Surety bonds purchased in the state of Iowa are intended to provide a measure of protection for the company or organization requiring a contractor to buy the bond. Bonds are similar to insurance in that monetary compensation can be gained if the terms specified in the bond are not fulfilled by the contractor. Unlike insurance though, the party being protected by a surety bond is not the party actually buying the bond, it’s the company or agency requiring purchase of a bond as a condition of employment.
One of the most common types of sureties is the license and permit surety, which the state requires of some contractors and professionals as a condition of conducting business within state borders. The license and permit bond does not protect the contractor or professional person, but it does provide protection for consumers who avail themselves of the services provided by that individual or business.
What Is an Iowa Surety Bond?
These bonds are contracts between three parties, known individually as the principal, the obligee and the surety company, and each has a specific role in making bonds an effective means of conducting business. The principal purchases bond because it is required by the obligee, and the surety company is a financial organization that sells bonds to the principal.
In many cases, an obligee will not hire a contractor to work on a project unless they are bonded, because the obligee needs to have some guarantee of good work performance, and wants assurance that the terms of the bond agreement will be lived up to. In this model, the surety bonding company fills a role something like that of an insurance company, agreeing to pay out an amount of money equal to or less than the face value of the surety if the principal fails to live up to the terms specified in the bond.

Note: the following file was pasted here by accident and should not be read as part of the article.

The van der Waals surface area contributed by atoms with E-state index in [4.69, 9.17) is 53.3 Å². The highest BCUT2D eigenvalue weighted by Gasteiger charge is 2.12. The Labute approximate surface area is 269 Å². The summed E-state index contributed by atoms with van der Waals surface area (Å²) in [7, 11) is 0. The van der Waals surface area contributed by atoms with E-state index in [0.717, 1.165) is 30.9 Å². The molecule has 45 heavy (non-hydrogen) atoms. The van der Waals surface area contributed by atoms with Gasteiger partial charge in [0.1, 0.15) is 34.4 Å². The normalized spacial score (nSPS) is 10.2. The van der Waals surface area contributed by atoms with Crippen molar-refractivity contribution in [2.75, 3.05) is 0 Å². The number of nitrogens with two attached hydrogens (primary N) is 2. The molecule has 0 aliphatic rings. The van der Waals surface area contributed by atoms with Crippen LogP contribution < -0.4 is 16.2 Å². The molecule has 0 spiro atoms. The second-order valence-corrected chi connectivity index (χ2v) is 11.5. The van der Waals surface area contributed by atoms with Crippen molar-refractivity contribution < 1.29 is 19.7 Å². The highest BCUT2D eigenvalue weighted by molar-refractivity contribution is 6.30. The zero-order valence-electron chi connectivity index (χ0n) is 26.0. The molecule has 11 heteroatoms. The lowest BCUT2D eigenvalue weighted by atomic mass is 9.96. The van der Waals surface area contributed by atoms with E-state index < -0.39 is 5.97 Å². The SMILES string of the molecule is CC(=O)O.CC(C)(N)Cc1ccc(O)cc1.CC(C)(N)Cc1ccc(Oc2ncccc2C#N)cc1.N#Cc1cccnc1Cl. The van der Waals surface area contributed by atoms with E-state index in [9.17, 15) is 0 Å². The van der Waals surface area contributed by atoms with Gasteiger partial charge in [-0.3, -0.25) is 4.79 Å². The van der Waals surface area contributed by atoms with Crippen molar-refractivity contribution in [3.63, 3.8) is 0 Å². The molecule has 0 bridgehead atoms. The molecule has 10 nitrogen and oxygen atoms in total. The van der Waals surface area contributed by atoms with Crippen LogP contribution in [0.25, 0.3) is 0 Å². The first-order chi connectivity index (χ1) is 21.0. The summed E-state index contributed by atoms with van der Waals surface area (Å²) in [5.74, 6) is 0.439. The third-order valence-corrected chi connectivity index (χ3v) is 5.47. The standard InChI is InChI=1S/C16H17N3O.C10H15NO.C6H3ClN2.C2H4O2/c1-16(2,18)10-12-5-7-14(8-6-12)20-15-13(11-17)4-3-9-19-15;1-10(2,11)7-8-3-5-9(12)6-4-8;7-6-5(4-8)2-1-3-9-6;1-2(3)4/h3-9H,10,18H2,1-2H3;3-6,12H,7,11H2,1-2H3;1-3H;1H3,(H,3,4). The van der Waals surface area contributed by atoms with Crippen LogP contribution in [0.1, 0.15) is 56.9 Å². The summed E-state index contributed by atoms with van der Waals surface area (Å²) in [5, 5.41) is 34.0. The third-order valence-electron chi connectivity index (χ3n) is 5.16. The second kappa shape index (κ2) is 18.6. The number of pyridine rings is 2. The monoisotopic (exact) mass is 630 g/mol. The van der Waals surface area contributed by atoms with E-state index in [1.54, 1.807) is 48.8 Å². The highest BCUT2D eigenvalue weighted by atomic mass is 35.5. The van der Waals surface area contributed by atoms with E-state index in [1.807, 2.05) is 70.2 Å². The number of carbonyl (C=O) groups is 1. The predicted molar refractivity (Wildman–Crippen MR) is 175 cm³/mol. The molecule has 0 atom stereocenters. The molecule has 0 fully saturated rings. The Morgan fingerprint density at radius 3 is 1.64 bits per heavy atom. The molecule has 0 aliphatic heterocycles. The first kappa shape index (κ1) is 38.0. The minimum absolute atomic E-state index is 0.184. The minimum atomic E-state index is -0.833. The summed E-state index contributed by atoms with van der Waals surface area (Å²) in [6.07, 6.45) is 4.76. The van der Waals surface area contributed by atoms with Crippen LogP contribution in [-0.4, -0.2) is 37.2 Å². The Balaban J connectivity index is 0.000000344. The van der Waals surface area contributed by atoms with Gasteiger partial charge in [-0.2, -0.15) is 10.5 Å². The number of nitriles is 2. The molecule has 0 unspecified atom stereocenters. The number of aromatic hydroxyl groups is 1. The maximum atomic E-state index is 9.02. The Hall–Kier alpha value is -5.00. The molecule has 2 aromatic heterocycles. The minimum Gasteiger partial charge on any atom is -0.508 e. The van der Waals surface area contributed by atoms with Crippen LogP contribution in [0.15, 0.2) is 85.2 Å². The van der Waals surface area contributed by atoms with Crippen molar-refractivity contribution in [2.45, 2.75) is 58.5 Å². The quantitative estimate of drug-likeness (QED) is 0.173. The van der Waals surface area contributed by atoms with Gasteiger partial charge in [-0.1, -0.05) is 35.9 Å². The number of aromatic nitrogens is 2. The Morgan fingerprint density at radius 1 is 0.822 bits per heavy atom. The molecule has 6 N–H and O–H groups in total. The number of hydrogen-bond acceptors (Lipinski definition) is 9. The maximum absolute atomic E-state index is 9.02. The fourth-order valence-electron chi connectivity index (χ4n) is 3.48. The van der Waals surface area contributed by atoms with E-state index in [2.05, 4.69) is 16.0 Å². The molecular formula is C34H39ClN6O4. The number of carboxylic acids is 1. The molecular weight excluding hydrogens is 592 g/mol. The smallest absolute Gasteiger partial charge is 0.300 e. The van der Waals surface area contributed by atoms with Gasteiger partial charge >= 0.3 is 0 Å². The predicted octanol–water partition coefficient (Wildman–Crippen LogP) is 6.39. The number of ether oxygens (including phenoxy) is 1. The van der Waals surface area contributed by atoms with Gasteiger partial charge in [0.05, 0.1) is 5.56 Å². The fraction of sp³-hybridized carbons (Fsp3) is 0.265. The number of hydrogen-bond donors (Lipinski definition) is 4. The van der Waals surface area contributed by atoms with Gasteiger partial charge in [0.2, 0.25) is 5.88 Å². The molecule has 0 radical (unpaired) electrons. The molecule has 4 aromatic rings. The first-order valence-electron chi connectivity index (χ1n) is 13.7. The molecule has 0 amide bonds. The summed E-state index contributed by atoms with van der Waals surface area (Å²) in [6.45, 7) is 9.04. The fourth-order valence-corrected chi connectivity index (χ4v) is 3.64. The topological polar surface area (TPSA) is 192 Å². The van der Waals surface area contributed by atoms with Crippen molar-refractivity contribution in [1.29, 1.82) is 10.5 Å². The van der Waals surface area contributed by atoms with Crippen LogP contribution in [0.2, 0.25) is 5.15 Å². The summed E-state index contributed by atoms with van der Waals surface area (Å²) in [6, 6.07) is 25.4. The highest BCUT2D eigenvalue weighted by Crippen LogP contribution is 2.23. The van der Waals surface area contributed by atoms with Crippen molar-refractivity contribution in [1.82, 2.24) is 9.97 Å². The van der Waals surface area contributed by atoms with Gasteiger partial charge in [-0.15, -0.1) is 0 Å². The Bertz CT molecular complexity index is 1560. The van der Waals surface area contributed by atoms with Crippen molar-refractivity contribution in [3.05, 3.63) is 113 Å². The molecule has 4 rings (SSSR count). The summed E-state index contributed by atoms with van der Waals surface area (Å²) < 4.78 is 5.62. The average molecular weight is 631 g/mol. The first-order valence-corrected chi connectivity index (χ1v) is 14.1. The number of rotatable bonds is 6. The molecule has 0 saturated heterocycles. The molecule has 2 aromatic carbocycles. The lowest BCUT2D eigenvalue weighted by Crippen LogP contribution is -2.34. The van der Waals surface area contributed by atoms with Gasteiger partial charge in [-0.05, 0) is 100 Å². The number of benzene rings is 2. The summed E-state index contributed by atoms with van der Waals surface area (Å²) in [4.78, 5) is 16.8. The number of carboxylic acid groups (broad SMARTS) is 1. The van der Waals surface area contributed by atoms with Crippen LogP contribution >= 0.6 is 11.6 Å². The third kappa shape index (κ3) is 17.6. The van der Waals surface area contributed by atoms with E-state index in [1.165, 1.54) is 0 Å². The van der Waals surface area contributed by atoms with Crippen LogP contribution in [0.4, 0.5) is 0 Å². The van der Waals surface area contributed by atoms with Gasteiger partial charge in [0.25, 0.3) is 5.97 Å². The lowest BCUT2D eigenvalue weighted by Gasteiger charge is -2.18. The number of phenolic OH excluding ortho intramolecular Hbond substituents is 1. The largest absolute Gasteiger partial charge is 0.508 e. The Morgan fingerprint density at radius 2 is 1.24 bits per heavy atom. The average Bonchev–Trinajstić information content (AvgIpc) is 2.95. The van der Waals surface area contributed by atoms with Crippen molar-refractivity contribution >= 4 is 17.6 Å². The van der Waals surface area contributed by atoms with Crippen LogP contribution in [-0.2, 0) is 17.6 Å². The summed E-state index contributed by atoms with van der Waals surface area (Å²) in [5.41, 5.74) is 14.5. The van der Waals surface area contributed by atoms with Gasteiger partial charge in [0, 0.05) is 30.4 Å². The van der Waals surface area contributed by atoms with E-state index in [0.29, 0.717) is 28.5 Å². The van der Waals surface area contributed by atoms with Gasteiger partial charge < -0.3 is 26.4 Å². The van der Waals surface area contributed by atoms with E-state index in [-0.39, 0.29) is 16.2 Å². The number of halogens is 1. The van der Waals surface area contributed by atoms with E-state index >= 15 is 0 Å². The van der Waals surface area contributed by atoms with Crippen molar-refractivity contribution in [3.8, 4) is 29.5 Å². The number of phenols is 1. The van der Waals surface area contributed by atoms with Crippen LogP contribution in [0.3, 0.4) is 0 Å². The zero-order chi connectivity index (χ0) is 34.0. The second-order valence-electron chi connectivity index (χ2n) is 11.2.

How Does a Bond Work?
The underlying mechanism that makes sureties effective as a means of protection for the obligee company is the motivation it generates for a principal to live up to the requirements stipulated in bond’s terms, whether they relate to compliance with rules and regulations, or specific execution of tasks up to a desired standard.
For instance, if an electrical contractor fails to properly install wiring on a construction project as specified in the terms of the bond, the hiring company (the obligee), would have the right to make a claim against the bond in the amount of damages sustained by the poor workmanship or non-compliance. The claim would initially be paid out by the bonding company, and then the bonding company would seek reimbursement from the principal who failed to execute the terms within the bond.
Since this can be a significant amount of money, it serves as a powerful incentive for the principal to deliver quality workmanship in compliance with terms within the bond. In addition, any claim made against the bond purchased by a principal would leave a black mark on their reputation, and future employment might be problematic because of the history of defaulting on bond terms. We would love to teach you how to get bonded in Iowa. Contact our office today, and let NFP get you properly bonded. We can assist with all bond types and amounts.
Common Types of Surety Bonds in Iowa